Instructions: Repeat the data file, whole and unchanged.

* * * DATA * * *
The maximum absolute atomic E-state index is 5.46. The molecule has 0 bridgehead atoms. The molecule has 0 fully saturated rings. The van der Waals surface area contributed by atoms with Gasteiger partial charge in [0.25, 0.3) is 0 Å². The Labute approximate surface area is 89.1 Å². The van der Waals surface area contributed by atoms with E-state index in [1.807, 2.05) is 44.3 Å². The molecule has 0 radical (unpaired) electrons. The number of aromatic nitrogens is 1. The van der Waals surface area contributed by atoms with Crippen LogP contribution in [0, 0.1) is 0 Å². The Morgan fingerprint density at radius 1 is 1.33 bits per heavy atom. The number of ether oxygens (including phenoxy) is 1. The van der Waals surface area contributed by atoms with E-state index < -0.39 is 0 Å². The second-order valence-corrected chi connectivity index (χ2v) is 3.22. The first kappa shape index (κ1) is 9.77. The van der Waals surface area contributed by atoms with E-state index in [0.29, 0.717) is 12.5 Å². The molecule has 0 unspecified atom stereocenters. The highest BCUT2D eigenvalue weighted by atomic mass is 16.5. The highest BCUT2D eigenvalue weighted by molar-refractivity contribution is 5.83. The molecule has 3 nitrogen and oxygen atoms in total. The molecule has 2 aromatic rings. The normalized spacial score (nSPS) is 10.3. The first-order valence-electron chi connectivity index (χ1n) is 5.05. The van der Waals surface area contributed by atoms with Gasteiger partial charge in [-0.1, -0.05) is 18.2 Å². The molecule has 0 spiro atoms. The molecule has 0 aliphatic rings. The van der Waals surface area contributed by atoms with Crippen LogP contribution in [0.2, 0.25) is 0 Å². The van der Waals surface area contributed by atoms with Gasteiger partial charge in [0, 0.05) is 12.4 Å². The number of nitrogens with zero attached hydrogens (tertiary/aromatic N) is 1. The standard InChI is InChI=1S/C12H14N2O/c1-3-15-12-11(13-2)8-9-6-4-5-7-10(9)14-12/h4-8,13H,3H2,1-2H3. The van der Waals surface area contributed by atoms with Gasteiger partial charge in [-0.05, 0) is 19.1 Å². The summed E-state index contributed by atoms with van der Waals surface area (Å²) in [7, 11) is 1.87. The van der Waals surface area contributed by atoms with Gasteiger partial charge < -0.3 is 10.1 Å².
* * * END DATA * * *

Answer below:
The maximum absolute atomic E-state index is 5.46. The molecule has 0 bridgehead atoms. The molecule has 0 fully saturated rings. The van der Waals surface area contributed by atoms with Gasteiger partial charge in [0.25, 0.3) is 0 Å². The Labute approximate surface area is 89.1 Å². The van der Waals surface area contributed by atoms with E-state index in [1.807, 2.05) is 44.3 Å². The molecule has 0 radical (unpaired) electrons. The number of aromatic nitrogens is 1. The van der Waals surface area contributed by atoms with Crippen LogP contribution in [0, 0.1) is 0 Å². The Morgan fingerprint density at radius 1 is 1.33 bits per heavy atom. The number of ether oxygens (including phenoxy) is 1. The van der Waals surface area contributed by atoms with E-state index < -0.39 is 0 Å². The second-order valence-corrected chi connectivity index (χ2v) is 3.22. The first kappa shape index (κ1) is 9.77. The van der Waals surface area contributed by atoms with E-state index in [0.29, 0.717) is 12.5 Å². The molecule has 0 unspecified atom stereocenters. The highest BCUT2D eigenvalue weighted by atomic mass is 16.5. The highest BCUT2D eigenvalue weighted by molar-refractivity contribution is 5.83. The molecule has 3 nitrogen and oxygen atoms in total. The molecule has 2 aromatic rings. The normalized spacial score (nSPS) is 10.3. The first-order valence-electron chi connectivity index (χ1n) is 5.05. The van der Waals surface area contributed by atoms with Gasteiger partial charge in [-0.1, -0.05) is 18.2 Å². The molecule has 0 spiro atoms. The molecule has 0 aliphatic rings. The van der Waals surface area contributed by atoms with Crippen LogP contribution in [0.2, 0.25) is 0 Å². The van der Waals surface area contributed by atoms with Gasteiger partial charge in [0, 0.05) is 12.4 Å². The number of nitrogens with zero attached hydrogens (tertiary/aromatic N) is 1. The standard InChI is InChI=1S/C12H14N2O/c1-3-15-12-11(13-2)8-9-6-4-5-7-10(9)14-12/h4-8,13H,3H2,1-2H3. The van der Waals surface area contributed by atoms with Gasteiger partial charge in [-0.05, 0) is 19.1 Å². The summed E-state index contributed by atoms with van der Waals surface area (Å²) in [7, 11) is 1.87. The van der Waals surface area contributed by atoms with Gasteiger partial charge < -0.3 is 10.1 Å².